I once was in a band with a manic drummer.
I don't mean just a bit wild, excited or energetic — Josh had full-blown bipolar mood swings. When he was a bit "down" he could hold it together steadily, but when his mood swung "up", all sorts of things could happen on stage.
He would continually experiment. It was as if his mind was an endless string of "Check this out. How about this? Let me try this instead. I hadn't noticed that; let me try it." So exhausting... and fascinating all at once.
Making decisions with money can get a bit manic sometimes. And those like Josh who are affected by real mania can get into extreme difficulty because of their impulse spending on the fly.
Thankfully therapists have discovered strategies that help. Anyone can use them if their spending gets a bit manic.
The first is the 48-hour rule of thumb. For any purchases over a certain amount — say $20, $50 or whatever level works for you — the idea is to take a couple of days to think before pulling the trigger.
Waiting works — it helps to guarantee that a given expense fits our plan and is really what we want. Our brains have two speed settings, like the Ant and the Grasshopper, and pausing helps us get into that slow, deliberate thinking mode we need to make good money decisions.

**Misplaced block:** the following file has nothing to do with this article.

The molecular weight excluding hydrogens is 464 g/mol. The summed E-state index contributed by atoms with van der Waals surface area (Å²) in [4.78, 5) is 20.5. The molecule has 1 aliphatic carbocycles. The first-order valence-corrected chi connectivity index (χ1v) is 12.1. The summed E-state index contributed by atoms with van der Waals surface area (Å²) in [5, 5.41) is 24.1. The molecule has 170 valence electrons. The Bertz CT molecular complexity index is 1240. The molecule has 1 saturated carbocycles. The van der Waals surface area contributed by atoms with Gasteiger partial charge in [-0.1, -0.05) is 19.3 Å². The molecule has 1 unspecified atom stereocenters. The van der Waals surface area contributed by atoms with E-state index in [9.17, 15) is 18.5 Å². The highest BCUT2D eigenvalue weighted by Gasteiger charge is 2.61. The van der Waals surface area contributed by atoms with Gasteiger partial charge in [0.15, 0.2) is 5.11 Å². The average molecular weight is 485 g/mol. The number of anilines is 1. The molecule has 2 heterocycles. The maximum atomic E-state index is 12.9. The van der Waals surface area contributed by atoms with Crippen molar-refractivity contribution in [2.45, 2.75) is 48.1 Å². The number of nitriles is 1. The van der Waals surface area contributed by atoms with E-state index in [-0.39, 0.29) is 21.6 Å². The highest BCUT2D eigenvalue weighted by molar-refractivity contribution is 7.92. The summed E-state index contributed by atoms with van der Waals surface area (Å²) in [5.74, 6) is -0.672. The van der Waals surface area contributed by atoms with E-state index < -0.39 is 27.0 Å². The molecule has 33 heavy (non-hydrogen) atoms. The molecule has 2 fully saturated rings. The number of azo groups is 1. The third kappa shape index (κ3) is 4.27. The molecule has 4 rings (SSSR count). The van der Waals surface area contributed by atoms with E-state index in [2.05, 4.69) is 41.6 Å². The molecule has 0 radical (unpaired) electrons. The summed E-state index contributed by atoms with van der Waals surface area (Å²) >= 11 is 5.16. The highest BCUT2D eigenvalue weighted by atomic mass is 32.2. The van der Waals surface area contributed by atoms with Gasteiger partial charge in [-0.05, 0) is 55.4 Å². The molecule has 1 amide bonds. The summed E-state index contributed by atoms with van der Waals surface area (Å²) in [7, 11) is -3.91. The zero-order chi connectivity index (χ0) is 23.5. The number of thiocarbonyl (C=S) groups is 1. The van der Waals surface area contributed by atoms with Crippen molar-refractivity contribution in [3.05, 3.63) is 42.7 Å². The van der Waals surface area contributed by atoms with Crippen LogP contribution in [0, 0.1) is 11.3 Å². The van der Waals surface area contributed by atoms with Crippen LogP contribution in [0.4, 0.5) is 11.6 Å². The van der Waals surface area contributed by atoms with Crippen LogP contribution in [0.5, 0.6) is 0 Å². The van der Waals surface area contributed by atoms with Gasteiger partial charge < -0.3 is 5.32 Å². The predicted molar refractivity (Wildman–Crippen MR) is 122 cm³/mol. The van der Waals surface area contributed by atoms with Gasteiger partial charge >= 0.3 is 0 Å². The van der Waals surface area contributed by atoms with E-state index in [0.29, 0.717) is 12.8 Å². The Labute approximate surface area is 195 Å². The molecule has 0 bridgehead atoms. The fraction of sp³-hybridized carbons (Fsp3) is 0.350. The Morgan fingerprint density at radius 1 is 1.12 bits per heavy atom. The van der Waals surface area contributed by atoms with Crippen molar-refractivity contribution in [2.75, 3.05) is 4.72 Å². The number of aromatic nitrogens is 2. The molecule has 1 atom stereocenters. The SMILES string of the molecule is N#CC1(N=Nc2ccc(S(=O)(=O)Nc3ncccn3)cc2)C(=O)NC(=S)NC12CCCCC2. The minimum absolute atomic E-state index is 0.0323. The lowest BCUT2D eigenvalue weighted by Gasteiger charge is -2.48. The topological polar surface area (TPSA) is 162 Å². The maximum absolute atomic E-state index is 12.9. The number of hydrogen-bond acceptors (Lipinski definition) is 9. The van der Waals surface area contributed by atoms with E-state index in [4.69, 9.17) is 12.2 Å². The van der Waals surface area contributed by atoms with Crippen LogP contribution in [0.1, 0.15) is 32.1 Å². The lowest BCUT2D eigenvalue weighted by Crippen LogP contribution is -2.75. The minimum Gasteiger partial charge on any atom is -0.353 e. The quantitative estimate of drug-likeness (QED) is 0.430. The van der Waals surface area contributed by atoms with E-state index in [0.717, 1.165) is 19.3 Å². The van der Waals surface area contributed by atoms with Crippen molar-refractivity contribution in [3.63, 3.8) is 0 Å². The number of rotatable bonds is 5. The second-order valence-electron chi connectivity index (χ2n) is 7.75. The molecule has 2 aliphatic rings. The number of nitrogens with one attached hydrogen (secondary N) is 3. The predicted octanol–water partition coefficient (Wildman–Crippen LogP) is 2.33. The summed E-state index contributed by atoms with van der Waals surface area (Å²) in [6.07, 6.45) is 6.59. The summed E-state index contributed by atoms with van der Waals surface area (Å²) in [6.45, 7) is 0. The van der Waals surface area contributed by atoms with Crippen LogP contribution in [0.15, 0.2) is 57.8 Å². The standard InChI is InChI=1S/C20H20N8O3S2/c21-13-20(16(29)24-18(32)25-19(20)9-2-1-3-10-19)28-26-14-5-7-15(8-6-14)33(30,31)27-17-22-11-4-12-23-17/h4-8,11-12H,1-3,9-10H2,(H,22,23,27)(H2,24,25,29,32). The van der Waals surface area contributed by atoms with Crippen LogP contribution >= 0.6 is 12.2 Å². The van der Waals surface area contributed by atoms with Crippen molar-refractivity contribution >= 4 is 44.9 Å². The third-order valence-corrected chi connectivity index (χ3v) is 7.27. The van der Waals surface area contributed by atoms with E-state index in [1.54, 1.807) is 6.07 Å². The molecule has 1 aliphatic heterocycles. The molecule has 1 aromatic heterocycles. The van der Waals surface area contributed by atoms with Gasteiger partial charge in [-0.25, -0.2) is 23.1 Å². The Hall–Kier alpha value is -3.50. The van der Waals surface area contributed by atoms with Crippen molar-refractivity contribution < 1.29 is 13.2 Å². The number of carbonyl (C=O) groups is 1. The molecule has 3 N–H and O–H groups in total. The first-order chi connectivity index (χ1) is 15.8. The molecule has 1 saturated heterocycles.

Of course, 48 hours is a bit arbitrary; I've heard of people having a 24-hour rule or, at the other extreme, a 30-day rule. We all may need to vary it depending on the dollar amounts and the impulse spending patterns we're hoping to avoid. (The 30-day rule may help for impulse car buying, for instance.)
The second strategy, instead of involving two days, requires two people.
The idea is before making major money decisions to talk to two people about them first. By bouncing our ideas off trusted people we're close to, we can have the sounding boards we need to make good choices. And many times it's not the advice they give us that helps, but rather the realisations we make ourselves as we're explaining what we're intending to do with our money.
(And there's the waiting again too, since it typically takes a bit of time to track down those two people.)
In many types of music, the beat is like the foundation of a house — you build upon it. As you probably can imagine, things got unpredictably shaky sometimes in that music group with Josh.
Our money decisions lay the foundations for our lifestyles, too. The more we make choices that get us ahead, the more options we'll have to positively shape our futures.
We all can be on the manic spectrum at times. Once, during a rehearsal, it was Josh who had to tell me not to get too happy! Seems that when I did, I ended up rushing the beats.